Saint Elizabeth Ann Senton Catholic school hosted the Indianapolis Colt’s official mascot, an anthropomorphic jersey wearing blue horse, Blue.
When Middle School students entered the gym, they walked into a music playing, exciting atmosphere. The only information that had been shared with them was that they were going to hear a talk about the importance of choosing to love over judgment and bullying.
“I wasn’t sure what we were exactly doing, but once I saw Blue, I knew it would be cool,” said 7th grader Ricky Perez.
Blue started his talk explaining mascot rules and etiquette. He stressed the top two: when in costume, never show your face, and never talk. Blue then took off his mask, revealing that Blue was Troy Mock, the man behind the Colt’s mascot mask. Mock had everyone’s full attention. Students were shocked.
Mock then shared his mascot journey, which started at Auburn University as Aubie the Tiger. “It was fun to be a part of something,” said Mock. “It was there that I fell in love with the idea of being a professional mascot.”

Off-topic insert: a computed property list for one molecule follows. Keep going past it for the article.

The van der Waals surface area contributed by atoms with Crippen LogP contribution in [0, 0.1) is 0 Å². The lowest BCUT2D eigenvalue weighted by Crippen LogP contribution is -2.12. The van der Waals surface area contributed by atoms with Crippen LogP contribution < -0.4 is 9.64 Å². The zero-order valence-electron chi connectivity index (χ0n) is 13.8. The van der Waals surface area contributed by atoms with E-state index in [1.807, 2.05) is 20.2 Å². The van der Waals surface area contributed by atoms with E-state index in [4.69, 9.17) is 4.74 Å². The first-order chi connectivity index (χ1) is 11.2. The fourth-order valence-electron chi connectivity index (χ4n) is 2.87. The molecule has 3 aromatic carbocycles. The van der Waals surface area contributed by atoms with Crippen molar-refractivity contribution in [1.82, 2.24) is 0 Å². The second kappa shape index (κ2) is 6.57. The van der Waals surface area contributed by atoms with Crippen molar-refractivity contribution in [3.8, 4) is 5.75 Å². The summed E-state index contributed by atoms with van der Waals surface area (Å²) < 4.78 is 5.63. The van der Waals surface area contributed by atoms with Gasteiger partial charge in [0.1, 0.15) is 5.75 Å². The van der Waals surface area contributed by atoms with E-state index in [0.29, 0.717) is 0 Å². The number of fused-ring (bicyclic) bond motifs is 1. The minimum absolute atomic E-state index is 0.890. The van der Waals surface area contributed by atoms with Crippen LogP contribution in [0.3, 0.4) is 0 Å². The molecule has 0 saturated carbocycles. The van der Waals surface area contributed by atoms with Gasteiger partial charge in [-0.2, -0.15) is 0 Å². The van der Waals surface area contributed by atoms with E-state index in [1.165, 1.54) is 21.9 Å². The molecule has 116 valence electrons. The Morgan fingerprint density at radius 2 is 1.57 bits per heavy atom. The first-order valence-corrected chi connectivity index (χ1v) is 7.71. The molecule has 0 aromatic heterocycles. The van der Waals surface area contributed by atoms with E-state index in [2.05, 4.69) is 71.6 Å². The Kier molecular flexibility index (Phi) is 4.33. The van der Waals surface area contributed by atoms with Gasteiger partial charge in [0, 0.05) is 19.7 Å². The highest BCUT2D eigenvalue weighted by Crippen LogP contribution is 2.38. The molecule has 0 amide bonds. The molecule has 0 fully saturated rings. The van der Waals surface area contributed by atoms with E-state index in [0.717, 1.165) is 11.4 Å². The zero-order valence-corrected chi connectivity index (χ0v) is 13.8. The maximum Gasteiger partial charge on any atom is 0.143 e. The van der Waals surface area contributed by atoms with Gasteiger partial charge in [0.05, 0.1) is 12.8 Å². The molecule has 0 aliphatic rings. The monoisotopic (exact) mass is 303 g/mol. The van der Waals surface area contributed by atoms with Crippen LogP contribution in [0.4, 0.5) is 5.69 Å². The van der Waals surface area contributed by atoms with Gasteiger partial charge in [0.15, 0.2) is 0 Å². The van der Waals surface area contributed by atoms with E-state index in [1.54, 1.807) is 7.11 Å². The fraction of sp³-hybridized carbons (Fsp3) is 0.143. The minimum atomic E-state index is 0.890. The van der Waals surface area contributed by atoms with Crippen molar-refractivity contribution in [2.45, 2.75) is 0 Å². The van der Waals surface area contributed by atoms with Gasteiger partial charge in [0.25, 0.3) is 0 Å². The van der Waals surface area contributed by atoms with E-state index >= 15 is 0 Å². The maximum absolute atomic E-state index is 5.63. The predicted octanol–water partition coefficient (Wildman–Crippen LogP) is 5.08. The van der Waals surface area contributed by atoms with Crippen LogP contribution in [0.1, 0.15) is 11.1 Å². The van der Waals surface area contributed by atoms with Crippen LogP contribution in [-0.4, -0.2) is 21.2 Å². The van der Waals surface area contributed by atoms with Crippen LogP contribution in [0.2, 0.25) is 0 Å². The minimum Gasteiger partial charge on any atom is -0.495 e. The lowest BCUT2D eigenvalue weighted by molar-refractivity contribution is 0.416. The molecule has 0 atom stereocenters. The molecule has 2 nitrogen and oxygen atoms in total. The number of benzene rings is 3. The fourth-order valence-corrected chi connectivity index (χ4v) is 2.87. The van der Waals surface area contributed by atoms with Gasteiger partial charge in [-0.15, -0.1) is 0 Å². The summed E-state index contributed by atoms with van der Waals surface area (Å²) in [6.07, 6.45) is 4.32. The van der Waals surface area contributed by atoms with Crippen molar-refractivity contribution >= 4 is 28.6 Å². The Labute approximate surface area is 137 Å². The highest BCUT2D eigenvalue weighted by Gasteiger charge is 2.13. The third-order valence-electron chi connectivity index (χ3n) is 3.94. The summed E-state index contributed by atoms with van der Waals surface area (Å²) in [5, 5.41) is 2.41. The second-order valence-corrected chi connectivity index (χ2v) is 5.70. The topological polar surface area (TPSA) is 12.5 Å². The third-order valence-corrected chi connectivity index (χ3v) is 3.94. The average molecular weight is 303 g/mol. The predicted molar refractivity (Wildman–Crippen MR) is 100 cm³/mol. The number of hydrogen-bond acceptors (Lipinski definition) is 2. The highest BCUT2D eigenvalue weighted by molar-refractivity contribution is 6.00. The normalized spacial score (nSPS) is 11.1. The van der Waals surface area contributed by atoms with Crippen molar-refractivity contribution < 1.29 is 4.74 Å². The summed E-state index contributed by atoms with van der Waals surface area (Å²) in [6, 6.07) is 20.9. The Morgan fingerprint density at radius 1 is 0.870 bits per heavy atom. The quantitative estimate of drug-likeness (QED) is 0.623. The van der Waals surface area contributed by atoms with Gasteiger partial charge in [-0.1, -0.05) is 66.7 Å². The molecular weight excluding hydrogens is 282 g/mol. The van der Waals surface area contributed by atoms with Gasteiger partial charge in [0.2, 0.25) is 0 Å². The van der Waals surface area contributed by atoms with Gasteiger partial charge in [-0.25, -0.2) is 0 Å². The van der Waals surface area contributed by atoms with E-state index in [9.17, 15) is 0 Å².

After working with both the Atlanta Falcons, and the Buffalo Bills, Mock found his home with the Indianapolis Colts. Appearing as Blue, Mock discovered that he can use his position to spread an anti-bullying message, inspiring students to put an end to bullying, and to choose love. During his talks, Mock challenges students to be themselves and make a conscience effort to connect with those around them. He stresses that everyone can be an encourager and can be the positive force in not only their own life but other’s lives as well.
“Choosing love over judgment is a way to take off your mask. We need to stop being fake, and be our true self,” said 7th grader Ellie Leja. “Blue reminded me that it’s important to accept yourself and others.”
According to Mock, social media has made it too easy for people to hide behind fake walls. “We are not connecting with others because we’re afraid. We’re afraid of being judged, of making mistakes. It happens to everyone; adults and children. This mindset needs to change.”
Mock ended his talk reminding students “to give to others instead of get.”
When he was finished, students erupted in applause. Some even gave a standing ovation. Blue had hit his mark.
“I want to take off my mask and always try to be myself,” said 7th grader Ella Bock. “It was an awesome message Blue shared with us. It was a great reminder that we’re all in this life together, so we should act like it.”
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